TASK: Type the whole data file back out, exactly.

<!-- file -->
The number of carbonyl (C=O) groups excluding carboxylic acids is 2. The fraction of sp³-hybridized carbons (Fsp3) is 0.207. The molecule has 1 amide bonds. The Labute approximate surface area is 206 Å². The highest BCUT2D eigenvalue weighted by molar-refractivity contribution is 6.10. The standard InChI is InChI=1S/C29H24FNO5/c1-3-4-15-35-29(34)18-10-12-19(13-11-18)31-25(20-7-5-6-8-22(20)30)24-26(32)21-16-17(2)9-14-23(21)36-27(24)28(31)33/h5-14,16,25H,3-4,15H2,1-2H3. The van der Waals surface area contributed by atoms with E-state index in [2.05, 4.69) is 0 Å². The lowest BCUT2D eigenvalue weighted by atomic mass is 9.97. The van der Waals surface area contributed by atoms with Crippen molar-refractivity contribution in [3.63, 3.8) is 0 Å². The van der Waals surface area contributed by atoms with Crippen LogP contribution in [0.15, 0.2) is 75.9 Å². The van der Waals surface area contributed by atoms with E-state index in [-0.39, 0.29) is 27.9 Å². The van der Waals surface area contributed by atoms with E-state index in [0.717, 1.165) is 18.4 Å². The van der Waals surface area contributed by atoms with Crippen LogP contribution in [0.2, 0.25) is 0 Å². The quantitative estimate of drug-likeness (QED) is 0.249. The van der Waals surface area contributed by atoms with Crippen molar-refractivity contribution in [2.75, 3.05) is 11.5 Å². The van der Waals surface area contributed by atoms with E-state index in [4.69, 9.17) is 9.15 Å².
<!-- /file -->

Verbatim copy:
The number of carbonyl (C=O) groups excluding carboxylic acids is 2. The fraction of sp³-hybridized carbons (Fsp3) is 0.207. The molecule has 1 amide bonds. The Labute approximate surface area is 206 Å². The highest BCUT2D eigenvalue weighted by molar-refractivity contribution is 6.10. The standard InChI is InChI=1S/C29H24FNO5/c1-3-4-15-35-29(34)18-10-12-19(13-11-18)31-25(20-7-5-6-8-22(20)30)24-26(32)21-16-17(2)9-14-23(21)36-27(24)28(31)33/h5-14,16,25H,3-4,15H2,1-2H3. The van der Waals surface area contributed by atoms with E-state index in [2.05, 4.69) is 0 Å². The lowest BCUT2D eigenvalue weighted by atomic mass is 9.97. The van der Waals surface area contributed by atoms with Crippen molar-refractivity contribution in [3.63, 3.8) is 0 Å². The van der Waals surface area contributed by atoms with Crippen LogP contribution in [0.15, 0.2) is 75.9 Å². The van der Waals surface area contributed by atoms with E-state index in [-0.39, 0.29) is 27.9 Å². The van der Waals surface area contributed by atoms with E-state index in [0.717, 1.165) is 18.4 Å². The van der Waals surface area contributed by atoms with Crippen LogP contribution in [0.2, 0.25) is 0 Å². The quantitative estimate of drug-likeness (QED) is 0.249. The van der Waals surface area contributed by atoms with Crippen molar-refractivity contribution in [2.75, 3.05) is 11.5 Å². The van der Waals surface area contributed by atoms with E-state index in [4.69, 9.17) is 9.15 Å².